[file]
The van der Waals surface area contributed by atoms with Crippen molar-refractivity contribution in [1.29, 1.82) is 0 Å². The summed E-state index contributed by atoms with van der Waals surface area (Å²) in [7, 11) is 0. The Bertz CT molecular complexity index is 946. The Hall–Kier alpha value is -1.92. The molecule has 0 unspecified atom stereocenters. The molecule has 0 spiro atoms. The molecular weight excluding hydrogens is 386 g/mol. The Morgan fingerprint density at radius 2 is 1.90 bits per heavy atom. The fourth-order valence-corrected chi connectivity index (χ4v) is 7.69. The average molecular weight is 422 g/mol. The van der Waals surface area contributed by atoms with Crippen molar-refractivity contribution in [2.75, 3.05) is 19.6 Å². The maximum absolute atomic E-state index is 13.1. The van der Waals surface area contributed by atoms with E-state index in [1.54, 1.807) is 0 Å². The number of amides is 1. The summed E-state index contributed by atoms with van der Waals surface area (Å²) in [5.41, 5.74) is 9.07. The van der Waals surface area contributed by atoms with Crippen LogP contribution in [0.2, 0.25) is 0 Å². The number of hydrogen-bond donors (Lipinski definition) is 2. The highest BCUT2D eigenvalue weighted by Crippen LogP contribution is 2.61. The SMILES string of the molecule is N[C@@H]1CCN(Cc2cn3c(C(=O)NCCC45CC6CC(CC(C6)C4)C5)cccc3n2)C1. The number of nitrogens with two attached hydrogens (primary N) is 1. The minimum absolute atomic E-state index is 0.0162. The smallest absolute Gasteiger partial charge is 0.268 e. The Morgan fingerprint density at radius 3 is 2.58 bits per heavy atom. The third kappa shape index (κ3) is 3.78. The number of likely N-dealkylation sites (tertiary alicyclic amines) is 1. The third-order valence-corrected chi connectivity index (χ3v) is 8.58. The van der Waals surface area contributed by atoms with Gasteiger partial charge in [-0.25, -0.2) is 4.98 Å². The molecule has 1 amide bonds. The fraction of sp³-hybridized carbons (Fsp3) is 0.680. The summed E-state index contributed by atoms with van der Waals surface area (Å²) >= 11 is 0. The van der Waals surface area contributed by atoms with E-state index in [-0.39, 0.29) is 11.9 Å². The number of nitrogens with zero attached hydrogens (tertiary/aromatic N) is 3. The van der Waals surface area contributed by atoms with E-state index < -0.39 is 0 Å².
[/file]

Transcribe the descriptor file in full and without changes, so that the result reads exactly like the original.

The van der Waals surface area contributed by atoms with Crippen molar-refractivity contribution in [1.29, 1.82) is 0 Å². The summed E-state index contributed by atoms with van der Waals surface area (Å²) in [7, 11) is 0. The Bertz CT molecular complexity index is 946. The Hall–Kier alpha value is -1.92. The molecule has 0 unspecified atom stereocenters. The molecule has 0 spiro atoms. The molecular weight excluding hydrogens is 386 g/mol. The Morgan fingerprint density at radius 2 is 1.90 bits per heavy atom. The fourth-order valence-corrected chi connectivity index (χ4v) is 7.69. The average molecular weight is 422 g/mol. The van der Waals surface area contributed by atoms with Crippen molar-refractivity contribution in [2.75, 3.05) is 19.6 Å². The maximum absolute atomic E-state index is 13.1. The van der Waals surface area contributed by atoms with E-state index in [1.54, 1.807) is 0 Å². The number of amides is 1. The summed E-state index contributed by atoms with van der Waals surface area (Å²) in [5.41, 5.74) is 9.07. The van der Waals surface area contributed by atoms with Crippen LogP contribution in [0.2, 0.25) is 0 Å². The number of hydrogen-bond donors (Lipinski definition) is 2. The highest BCUT2D eigenvalue weighted by Crippen LogP contribution is 2.61. The SMILES string of the molecule is N[C@@H]1CCN(Cc2cn3c(C(=O)NCCC45CC6CC(CC(C6)C4)C5)cccc3n2)C1. The number of nitrogens with two attached hydrogens (primary N) is 1. The minimum absolute atomic E-state index is 0.0162. The smallest absolute Gasteiger partial charge is 0.268 e. The Morgan fingerprint density at radius 3 is 2.58 bits per heavy atom. The third kappa shape index (κ3) is 3.78. The number of likely N-dealkylation sites (tertiary alicyclic amines) is 1. The third-order valence-corrected chi connectivity index (χ3v) is 8.58. The van der Waals surface area contributed by atoms with Gasteiger partial charge in [-0.25, -0.2) is 4.98 Å². The molecule has 1 amide bonds. The fraction of sp³-hybridized carbons (Fsp3) is 0.680. The summed E-state index contributed by atoms with van der Waals surface area (Å²) >= 11 is 0. The van der Waals surface area contributed by atoms with E-state index in [-0.39, 0.29) is 11.9 Å². The number of nitrogens with zero attached hydrogens (tertiary/aromatic N) is 3. The van der Waals surface area contributed by atoms with E-state index < -0.39 is 0 Å².